Mechanical engineering researchers propose metal powder as fossil fuel alternative
McGill study suggests recyclable metal powders could be as power, energy dense as gasoline.
“Technologies to generate clean electricity – primarily solar and wind power – are being developed rapidly; but we can’t use that electricity for many of the things that oil and gas are used for today, such as transportation and global energy trade,” says the study’s lead author, McGill University mechanical engineering professor Jeffrey Bergthorson.
“Biofuels can be part of the solution, but won’t be able to satisfy all the demand; hydrogen requires big, heavy fuel tanks and is explosive, and batteries are too bulky and don’t store enough energy for many applications,” adds Bergthorson, who serves as the Associate Director of the Trottier Institute for Sustainability in Engineering and Design at McGill. “Using metal powders as recyclable fuels that store clean primary energy for later use is a very promising alternative solution.”
To demonstrate the concept, the research team used a custom-built burner to stabilize a flame in a flow of tiny metal particles suspended in air. According to the study, the flames from metal powders and those from hydrocarbon fuels “appear quite similar”.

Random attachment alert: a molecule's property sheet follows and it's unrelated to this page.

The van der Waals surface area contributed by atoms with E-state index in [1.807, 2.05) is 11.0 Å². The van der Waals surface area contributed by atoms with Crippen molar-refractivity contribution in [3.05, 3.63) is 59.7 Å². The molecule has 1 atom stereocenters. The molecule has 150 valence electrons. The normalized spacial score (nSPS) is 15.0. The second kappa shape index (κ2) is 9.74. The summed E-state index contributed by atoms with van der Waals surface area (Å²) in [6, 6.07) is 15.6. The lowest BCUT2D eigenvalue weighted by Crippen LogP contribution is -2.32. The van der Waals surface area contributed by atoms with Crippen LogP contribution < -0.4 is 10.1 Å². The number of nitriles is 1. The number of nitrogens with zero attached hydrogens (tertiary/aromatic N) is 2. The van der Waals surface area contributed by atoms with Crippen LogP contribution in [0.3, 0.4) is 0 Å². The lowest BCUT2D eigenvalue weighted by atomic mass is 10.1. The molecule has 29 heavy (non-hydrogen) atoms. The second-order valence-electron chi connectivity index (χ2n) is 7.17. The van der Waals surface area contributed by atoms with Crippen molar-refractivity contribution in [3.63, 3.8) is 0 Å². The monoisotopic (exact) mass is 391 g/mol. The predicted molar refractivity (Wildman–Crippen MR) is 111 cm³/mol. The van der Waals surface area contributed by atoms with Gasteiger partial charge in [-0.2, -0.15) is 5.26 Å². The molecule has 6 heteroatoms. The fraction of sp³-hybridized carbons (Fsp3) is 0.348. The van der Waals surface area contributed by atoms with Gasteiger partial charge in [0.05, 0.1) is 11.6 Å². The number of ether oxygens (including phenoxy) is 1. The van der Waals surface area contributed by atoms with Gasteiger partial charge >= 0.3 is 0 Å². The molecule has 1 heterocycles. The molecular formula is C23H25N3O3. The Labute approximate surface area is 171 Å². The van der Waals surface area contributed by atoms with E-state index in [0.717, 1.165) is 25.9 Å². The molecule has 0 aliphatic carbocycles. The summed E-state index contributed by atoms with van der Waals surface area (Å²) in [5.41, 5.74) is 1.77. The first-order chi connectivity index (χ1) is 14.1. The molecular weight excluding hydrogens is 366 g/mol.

“The energy and power densities of the proposed metal-fueled heat engines are predicted to be close to current fossil-fueled internal combustion engines, making them an attractive technology for a future low-carbon society,” the report says.
If those predictions are correct, the report says metal powders, produced from clean energy sources, could power an external-combustion engine to generate electricity, similar to the process in a nuclear reactor or coal fired power station. In addition to replacing fossil fuels, the metal fuel produces nontoxic solid-oxide as a by-product when burned that can then be collected and recycled.
While technically feasible, using metal powder to fuel a heat engine has so far not been attempted. The McGill research team says the the next step is to build a prototype heat engine. According to David Jarvis, the head of strategic and emerging technologies at the European Space Agency and a co-author of the study, metal powder fuel could have applications beyond power generation.
“We are very interested in this technology because it opens the door to new propulsion systems that can be used in space and on earth,” he says. “The shift away from fossil fuels for vehicle propulsion is a clear trend for the future. While not perfected and commercialized today, the use of low-cost metallic fuels, like iron powder, is a worthy alternative to petrol and diesel fuels. If we can demonstrate, for the first time, an iron-fueled engine with almost zero CO2 emissions, we believe this would then trigger even more innovation and cost reduction in the near future.”